At book launch, experts task government on ICT policies
Nigeria may not achieve its dream of becoming a digital nation, if the country’s Information Technology (IT) policies are not effective enough to propel the growth of the sector.
Head IT, R.T. Briscoe Nigeria Plc, Keji Olubuade, who said this at the launch of an ICT book: “A Practical Learning Guide To Software Testing”, written by a Chartered Information Technology Professional, Olusola Samuel Fatiregun, in Lagos, said there is no country in the world making progress that has not set good IT policies.
He noted that government needs to redirect youths on the path of greatness, as there are lots of data and inventions that the country is yet to tap into in this era of business data, adding that incentives and other opportunities should be made available for IT companies.
“We are missing a lot, our youths have been lost to crime, and these are the youths that can propel this nation to greatness. Revenue that should come into the country to develop infrastructure and other things are being lost to foreigners. We outsource our jobs to Indians and other foreigners. We need to get our policies right, we need to understand that IT is something we need to get to the promise land.”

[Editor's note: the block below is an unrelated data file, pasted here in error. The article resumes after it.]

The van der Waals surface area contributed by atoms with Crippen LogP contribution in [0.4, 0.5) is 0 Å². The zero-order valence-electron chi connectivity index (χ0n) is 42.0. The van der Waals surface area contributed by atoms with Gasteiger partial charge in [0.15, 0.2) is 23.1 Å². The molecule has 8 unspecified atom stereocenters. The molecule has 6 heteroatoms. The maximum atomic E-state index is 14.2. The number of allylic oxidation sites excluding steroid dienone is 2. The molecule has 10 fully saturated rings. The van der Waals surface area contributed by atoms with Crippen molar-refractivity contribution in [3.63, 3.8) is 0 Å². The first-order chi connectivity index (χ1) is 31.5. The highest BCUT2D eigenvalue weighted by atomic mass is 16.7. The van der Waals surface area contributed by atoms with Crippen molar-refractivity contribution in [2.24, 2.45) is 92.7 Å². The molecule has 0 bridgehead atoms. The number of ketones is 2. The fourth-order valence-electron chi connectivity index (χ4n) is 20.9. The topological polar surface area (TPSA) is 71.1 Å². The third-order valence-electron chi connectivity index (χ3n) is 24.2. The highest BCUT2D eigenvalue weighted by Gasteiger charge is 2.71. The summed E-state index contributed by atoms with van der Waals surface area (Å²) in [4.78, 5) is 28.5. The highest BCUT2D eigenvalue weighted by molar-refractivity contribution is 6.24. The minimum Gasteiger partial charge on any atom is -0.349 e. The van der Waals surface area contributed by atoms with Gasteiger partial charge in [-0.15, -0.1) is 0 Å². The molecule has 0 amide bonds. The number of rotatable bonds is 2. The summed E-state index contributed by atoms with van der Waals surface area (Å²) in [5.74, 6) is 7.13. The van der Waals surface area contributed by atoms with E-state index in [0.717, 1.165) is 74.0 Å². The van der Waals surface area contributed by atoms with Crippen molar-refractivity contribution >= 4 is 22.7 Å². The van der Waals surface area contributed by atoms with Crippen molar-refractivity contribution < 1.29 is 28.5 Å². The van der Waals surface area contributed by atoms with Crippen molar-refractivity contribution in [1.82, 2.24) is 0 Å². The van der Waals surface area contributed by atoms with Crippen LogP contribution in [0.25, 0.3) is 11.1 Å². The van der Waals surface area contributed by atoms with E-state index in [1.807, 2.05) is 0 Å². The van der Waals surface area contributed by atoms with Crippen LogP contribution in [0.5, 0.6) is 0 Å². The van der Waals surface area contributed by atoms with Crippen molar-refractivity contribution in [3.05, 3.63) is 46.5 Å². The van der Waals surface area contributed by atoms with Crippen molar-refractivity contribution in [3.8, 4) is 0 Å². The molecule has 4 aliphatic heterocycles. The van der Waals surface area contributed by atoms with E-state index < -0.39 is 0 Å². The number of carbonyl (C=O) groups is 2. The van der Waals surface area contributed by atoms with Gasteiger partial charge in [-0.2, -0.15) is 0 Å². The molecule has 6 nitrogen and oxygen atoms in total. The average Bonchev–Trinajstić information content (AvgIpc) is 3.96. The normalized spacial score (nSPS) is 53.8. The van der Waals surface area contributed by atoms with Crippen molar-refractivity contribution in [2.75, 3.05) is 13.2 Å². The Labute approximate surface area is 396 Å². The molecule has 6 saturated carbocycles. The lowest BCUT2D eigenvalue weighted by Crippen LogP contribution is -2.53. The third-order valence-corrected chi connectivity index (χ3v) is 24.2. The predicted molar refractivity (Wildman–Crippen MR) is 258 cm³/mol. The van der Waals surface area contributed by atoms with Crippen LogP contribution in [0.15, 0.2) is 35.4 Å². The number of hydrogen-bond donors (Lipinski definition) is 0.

The author, Fatiregun, who described the book as a guide for anyone converting into ICT, said considering that the country has a lot of human resources and graduates who are unemployed, the book is a great opportunity for individuals. Even if they have not done any course relating to ICT in their first degree or Diploma, it can be used to increase their chances of getting good employment.
“We tried it for over 15 years in United Kingdom, and many years in the Netherlands, a lot of Nigerians living in Diaspora have benefitted from our training. The book is a combination of theory and practical that will rapidly help the learners to become an ICT professional.
“My audience is very wide, the young, the adult and the elderly. People come to me for different reasons to learn, it targets any individuals looking at ICT as a way of making a living.”
Fatiregun said Nigeria needs to diversify from oil to ICT, noting that countries without oil have used ICT to leverage their economy, like Rwanda, years after the war.
“This is to tell you that ICT is a good substitute to oil, not only does oil dries up, knowledge never dries up. Government knows that ICT is the way forward, I don’t know if they don’t want to take the bold step, or they are getting the wrong advice, we need government to invest massively to take the country higher.”
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